Director of Info Systems Presents at First SJ Industries DEI+B Summit
By Walead Abdrabouh
Walead Abdrabouh, director of Information Systems and Business Intelligence, was a guest speaker at South Jersey Industries’ DEI+B (Diversity, Equity, Inclusion + Belonging) Summit, where issues and actionable suggestions were discussed in support of fostering a diverse, equitable, and inclusive environment. The following is a reflection on that summit.
How will organizations respond to technology trends to ensure a level of equality and inclusion?
On Sept. 20, South Jersey Industries hosted its inaugural DEI+B Summit, which included guest speakers and panel discussions on the subject of diversity, equity, inclusion and belonging. One of the panel sessions, in which I was a participant, revolved around various trends on the horizon, particularly from a human capital, technology, environmental, social and governance (ESG) perspective, and how organizations might respond to these trends as they ensure equality and inclusion in their organization. I took the opportunity to address one of the most talked about technology trends currently facing us - artificial intelligence.
Artificial intelligence (AI), and in particular Generative AI, has become mainstream with tools like Chat GPT, Bard and DALL-E. These tools allow people to provide prompts in the form of questions or directives, and the AI tools will analyze those prompts to produce human-like text and image responses. These tools provide a response based on a vast amount of data, response training and predictive analytics.
Generative AI still has a lot of 'growing up' to do, and we have yet to see the full potential of what Generative AI can produce. It is for this reason that we carry a societal responsibility of ensuring Generative AI continues to develop with diversity, equity and inclusion in mind."
In discussing Generative AI at the summit, I addressed how artificial intelligence is being used in a myriad of industries as a means of creating efficiencies in processes and business operations. There are differing opinions on the future of AI, from the ultra-bleak “AI will take over the world” to the more positive “AI will do everything for me.” The reality is that AI, at least in the foreseeable future, will serve as a powerful tool in helping industries accomplish tasks far more efficiently than previously accomplished. By embracing AI as a complementary asset, industries can create value through automation and decision-making data analysis.
With the many benefits of AI presented to industries, there comes with it a relatively hidden risk. Our discussion on the panel around AI introduced concerns about bias in the data generated. I explained to the audience that Generative AI is “taught,” much like a young child is taught. The data models, information, patterns and algorithms used to train AI are built on historical data. This machine learning bias occurs as assumptions are made by AI in its learning process. These can arise from historical data and patterns related to historical structural and systemic bias. It can also stem from data produced through the lens of societal biases.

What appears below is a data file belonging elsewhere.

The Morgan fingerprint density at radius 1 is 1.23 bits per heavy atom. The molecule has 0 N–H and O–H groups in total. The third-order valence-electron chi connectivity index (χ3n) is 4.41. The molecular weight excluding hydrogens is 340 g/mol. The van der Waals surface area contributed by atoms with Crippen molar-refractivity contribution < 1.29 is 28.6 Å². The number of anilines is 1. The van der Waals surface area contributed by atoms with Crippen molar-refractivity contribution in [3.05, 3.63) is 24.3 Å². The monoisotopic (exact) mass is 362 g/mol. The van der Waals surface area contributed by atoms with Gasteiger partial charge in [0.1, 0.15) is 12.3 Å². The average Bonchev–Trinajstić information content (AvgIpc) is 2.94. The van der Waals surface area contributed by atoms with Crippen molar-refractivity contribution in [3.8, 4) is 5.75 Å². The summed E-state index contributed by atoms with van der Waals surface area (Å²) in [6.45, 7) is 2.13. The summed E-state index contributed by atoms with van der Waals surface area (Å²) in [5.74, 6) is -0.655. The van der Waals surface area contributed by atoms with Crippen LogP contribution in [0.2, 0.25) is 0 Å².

Generative AI has been in existence for quite some time (roughly since the 1960s), but only recently has it become prevalent. I view Generative AI as having now entered a “toddler” phase. While it has existed for some time, it is now being used in a far greater capacity and in nearly every industry. Yet Generative AI still has a lot of “growing up” to do, and we have yet to see the full potential of what Generative AI can produce. It is for this reason that we carry a societal responsibility of ensuring Generative AI continues to develop with diversity, equity and inclusion in mind. The first way to address these issues is to be cognizant of the existence of bias in the content generated by AI. Through awareness and conversations, much like those conducted during the SJI panel discussion, we can collectively incorporate safeguards to help protect against the potentially negative and harmful content generated by AI.
About the Contributor
Walead Abdrabouh is the director of Information Systems and Business Intelligence at Stockton University.
Galloway, N.J. — Five Stockton faculty members presented at the 60th Annual Meeting of the Eastern Academy of Management (EAM), the regional division of the Academy of Management, held May 16-19 in Philadelphia. The jubilee anniversary of EAM focused on "Towards Justice and Equity in an Unequal World."
The conference included tracks for conceptual, empirical papers, panels, symposia and posters that undergo a rigorous double-blind review process. This year, Stockton was strongly represented in various tracks and continues to pioneer in esports and program development.
— Story by Mandee McCullough
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